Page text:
Research Review Process
Research is defined as a systematic investigation, including research development, testing and evaluation, designed to develop or contribute to generalizable knowledge. Human subjects are living individuals about whom an investigator (whether professional or student) conducting research obtains (1) Data through intervention or interaction with the individual, or (2) Identifiable private information. (45 CFR 46, 46.102)
- If you are a faculty, staff or student at Regent University and your research involves the use of human subjects and you intend to externally disseminate the results (e.g., via publication, presentation, grant application, etc.) then your research requires human subjects review.
- Assignments which are part of normal, typical coursework that are not intended for dissemination are not required to undergo human subjects review; however, faculty are responsible for informing students of proper procedures regarding the conduct of such research and for monitoring the work done by students. Introductory letters and other informed consent language must identify the course and include a statement that the faculty of record (by name) has reviewed and approved the research design, which includes any associated instrumentation. Additionally, surveys or other data collection efforts for the purpose of program or institutional improvement and are not intended for dissemination are not required to undergo review. Such efforts are still required to be conducted in an ethical manner that includes appropriate participant protections. Human subjects data collected in such activities may not be used in future publications or presentations. There will be no ex post facto approval of such activities to legitimize turning these studies into approved human research.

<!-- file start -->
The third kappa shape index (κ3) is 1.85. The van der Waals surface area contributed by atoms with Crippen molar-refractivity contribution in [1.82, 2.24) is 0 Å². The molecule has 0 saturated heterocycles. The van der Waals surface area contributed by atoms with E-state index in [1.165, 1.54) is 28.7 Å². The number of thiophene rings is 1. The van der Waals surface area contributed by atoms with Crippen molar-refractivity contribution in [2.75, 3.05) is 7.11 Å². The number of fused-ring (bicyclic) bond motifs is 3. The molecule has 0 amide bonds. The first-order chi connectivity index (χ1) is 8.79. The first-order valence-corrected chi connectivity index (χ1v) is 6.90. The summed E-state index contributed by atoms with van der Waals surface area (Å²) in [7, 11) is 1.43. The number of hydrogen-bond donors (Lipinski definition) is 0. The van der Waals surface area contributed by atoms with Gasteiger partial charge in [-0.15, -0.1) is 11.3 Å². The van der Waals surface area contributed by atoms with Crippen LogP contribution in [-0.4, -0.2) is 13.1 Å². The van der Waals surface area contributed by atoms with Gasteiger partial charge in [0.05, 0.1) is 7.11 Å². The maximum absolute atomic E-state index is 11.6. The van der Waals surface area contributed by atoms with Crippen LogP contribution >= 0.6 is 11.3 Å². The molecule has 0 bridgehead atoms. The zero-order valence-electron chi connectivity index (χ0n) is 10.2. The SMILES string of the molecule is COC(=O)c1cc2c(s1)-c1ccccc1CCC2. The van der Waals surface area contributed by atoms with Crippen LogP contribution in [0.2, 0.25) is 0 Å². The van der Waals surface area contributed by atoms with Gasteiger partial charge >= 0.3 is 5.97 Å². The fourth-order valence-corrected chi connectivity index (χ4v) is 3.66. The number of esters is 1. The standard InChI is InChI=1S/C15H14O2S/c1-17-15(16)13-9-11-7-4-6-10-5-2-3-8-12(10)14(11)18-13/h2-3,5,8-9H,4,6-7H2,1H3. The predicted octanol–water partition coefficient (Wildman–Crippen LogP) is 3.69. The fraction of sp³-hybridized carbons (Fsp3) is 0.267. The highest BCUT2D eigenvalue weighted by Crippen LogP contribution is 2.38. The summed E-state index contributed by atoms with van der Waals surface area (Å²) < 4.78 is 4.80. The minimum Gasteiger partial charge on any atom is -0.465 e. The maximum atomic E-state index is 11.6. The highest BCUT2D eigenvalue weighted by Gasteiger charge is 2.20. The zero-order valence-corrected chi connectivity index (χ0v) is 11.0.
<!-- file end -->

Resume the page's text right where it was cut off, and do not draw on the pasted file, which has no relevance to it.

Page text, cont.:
The human subjects review process involves several important steps. To ensure that there are minimal delays in the in review process, it will imperative that these steps are taken.
- Prior to submitting a human subjects review application, all investigators (whether faculty, staff, or students) must successfully complete a training program in order for the research proposal to be reviewed by the committee. The training program is available online and can be completed at your own pace.
- National Institute of Health through the Human Participants Protection Education for Research Teams course. An attached completion certificate must be included with the application (scans and screenshots are acceptable). This training must be renewed every 5 years. This course can be found at: http://phrp.nihtraining.com/
- Investigators who propose studies with patient populations are required to document HIPAA training.
- Investigators must access the NIH booklet entitled, “Protecting Personal Health Information in Research: Understanding the HIPAA Privacy Rule” at: http://privacyruleandresearch.nih.gov/pr_02.asp